This may require a small previous understanding of the plot of King Lear to understand.

Ran, by Akira Kurosawa, is based on the plot of Shakespeare’s 16th Century play King Lear. The aim of this report is to compare and contrast the two films, and show how the differences changed the film. It will also comment on how a previous knowledge of King Lear aided in understanding Ran and on the effectiveness of Ran, notably in comparison to King Lear.

The main plotline behind Ran and King Lear are identical. Besides the adapted, parallel characters in Ran – such as Hidetora, adapted from Lear – there are also very many plot and them similarities. In each film a leader of a nation decides to split his kingdom between his three children. In both stories the youngest child points out their father’s fault; in each they are banished for doing so.

In King Lear their act of Regan and Goneril going against the own father shows the potential of woman to be evil. This is also shown in Ran with Kaede manipulating Giro, after Taro’s death, to her own ends. “The hen pecks the cock and makes him grow.” Kaede’s malevolence in Ran is born from her mistreatment by Hidetora, in the same manner Regan and Goneril are bitter due to their treatment by Lear – due to his fault of loving one daughter more. This is not a characteristic Hidetora shows, but all of his other flaws are borrowed from Lear’s. Most importantly, he cannot accept criticism. Just as Lear banishes Kent and Cordelia in King Lear, so does Hidetora to Tango and Saburu. Giving away his power, but attempting to retain the title of Great Lord, is absurd. As Lear says, “Nothing will come of nothing,” No power will come without land. No respect will come without power. Without this power we see both King Lear and Hidetora eventually driven to madness; storms gather and continue to intensify as the natural order of things are thrown into disarray. This disarray is what is predicted at the beginning of King Lear and Ran each by each the father’s children: In King Lear England is lost to France; in Ran the house of Ichimonji lies in ruins.

The difference between the two stories, though not as apparent as the multiple plot and character similarities, are perhaps more important to Ran’s development. In King Lear Regan and Goneril inherit the Kingdom. Being women, their husbands would actually control the lands, with Regan and Goneril having no real say, other than influence. In Ran, however, Hidetora having sons rather than daughters overcomes this. Everything that happens in the main plot of Ran is Taro and Giro’s will alone. This will of the children is the same in Ran as it is in King Lear: to dispose of their now redundant father. In Ran, however, along with the decree by Taro and Giro that anyone helping Hidetora will be killed, the difference is that they take it a step further and physically attack him with the full force of their armies.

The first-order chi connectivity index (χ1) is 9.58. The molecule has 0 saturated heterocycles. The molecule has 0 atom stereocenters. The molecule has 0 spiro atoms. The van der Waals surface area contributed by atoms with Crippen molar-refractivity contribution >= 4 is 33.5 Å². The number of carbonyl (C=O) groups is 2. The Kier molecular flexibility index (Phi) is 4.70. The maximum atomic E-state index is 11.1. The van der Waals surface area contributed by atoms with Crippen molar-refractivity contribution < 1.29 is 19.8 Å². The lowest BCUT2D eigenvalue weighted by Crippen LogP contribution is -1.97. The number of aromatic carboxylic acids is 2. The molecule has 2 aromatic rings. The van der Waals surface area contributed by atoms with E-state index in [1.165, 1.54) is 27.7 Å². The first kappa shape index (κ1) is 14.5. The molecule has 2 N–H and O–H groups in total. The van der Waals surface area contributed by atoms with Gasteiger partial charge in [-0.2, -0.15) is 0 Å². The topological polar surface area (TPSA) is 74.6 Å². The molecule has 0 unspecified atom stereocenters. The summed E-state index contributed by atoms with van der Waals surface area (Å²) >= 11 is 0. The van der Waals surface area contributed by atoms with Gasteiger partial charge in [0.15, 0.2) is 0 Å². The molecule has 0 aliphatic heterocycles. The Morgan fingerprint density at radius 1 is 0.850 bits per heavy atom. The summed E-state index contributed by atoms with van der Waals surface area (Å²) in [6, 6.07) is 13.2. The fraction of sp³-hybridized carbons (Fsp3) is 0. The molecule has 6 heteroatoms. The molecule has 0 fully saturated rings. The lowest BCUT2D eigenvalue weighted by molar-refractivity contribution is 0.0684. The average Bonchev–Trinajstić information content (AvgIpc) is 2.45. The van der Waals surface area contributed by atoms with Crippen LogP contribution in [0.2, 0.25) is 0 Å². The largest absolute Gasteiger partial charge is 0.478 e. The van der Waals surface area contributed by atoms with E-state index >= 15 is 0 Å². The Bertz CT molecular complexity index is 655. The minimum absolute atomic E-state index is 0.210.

This colourfully spectacular battle scene predominately – along with other scenes with such power – aid in Ran’s plot development and help create a much more powerful film. This film is also a lot more direct. Rather than the verbose speeches and poetry of King Lear, we see subtlety discarded for battle scenes and unambiguous dialogue. In this directness, though, it would be very easy to miss the underlying themes and characters flaws. A previous understanding of King Lear makes is possible to be able to watch Ran and appreciate the cinematography and themes without having to puzzle out the plot at the same time. It is also this directness that creates a much more effective film with Ran than King Lear. It’s ironic that a Japanese film based on an English plot is more captivating, and at times very funny – even with subtitles, than King Lear, although, if Lear was written today rather than during the 16th Century, it may be as fascinating.

In conclusion, there are many similarities and differences between Kurosawa’s Ran and William Shakespeare’s King Lear, in the plot, characters and themes. The differences that Kurosawa introduces aid in the development of the film to a greater degree than in King Lear. Ran is a much more effective for this reason, and due to its innovative, impressive cinematography.